“When you’re dealing with these smaller companies, you might be dealing with a large number of prospects, but you don’t necessarily know who they are,” he said. Essentially, putting the Bombora intent data into play within LiveRamp permits targeting in-market accounts, and prospects within those accounts, programmatically and at scale.
Here’s some more news from the current in-box.
- Bazaarvoice, the platform which connects customers with authentic content throughout their purchase journey just acquired Influenstr. The acquisition makes a lot of sense. Influenstr is a product reviews platform with nearly 6 million community members worldwide. Bazaarvoice will match that community up with its global network of over 6,000 brands, boosting UGC strategies by turning on access to a community creating 50,000 pieces of content per day
- RevJet, the digital advertising experience platform, is in the survey business this week. 38 percent of customers find the digital ads displayed to them not relevant. 64 percent are unhappy with companies delivering irrelevant ads repeatedly. We’re surprised the numbers aren’t higher. Interestingly, a younger demograohic (18-44) are becoming more attentive to ads on Facebook and Google (roughly 25% increase QOQ). In general, respondents are increasingly likely to accept autoplay video ads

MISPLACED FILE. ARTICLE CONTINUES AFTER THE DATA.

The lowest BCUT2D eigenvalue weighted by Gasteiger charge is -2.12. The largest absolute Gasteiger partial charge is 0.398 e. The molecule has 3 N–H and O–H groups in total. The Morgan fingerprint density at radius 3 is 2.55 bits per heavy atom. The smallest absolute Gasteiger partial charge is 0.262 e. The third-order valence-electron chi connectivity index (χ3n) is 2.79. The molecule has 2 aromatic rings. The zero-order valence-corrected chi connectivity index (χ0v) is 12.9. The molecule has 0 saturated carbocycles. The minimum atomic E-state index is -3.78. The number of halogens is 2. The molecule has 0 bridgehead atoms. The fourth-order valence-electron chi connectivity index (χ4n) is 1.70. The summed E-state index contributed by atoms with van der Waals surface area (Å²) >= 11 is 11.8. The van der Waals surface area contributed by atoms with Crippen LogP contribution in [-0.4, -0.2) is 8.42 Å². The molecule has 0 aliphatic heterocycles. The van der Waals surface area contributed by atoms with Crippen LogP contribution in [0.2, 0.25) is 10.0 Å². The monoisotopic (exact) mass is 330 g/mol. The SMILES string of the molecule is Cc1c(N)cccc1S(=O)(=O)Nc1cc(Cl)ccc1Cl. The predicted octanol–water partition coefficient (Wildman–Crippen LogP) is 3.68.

- In the B2B content marketing space, Ascend2 has a survey this week on lead gen quality. Highlights: budgets are trending “significantly” up on lead gen quality strategies; using content to drive high quality leads remains a critical challenge for most marketers, especially when it comes to improving personalization; and marketers are looking at sales revenue, conversion rate, and ROI as the top three metrics for their strategy.
Finally, back to the experience cloud wars. In Gartner’s latest Magic Quadrant for digital commerce, the usual suspects head the pack. Oracle is the leader for vision, SAP for execution, with Adobe and Salesforce hard on their heels. Note Episerver, the evolution of which we’ve covered closely here, is a breath away from entering the leader ranks.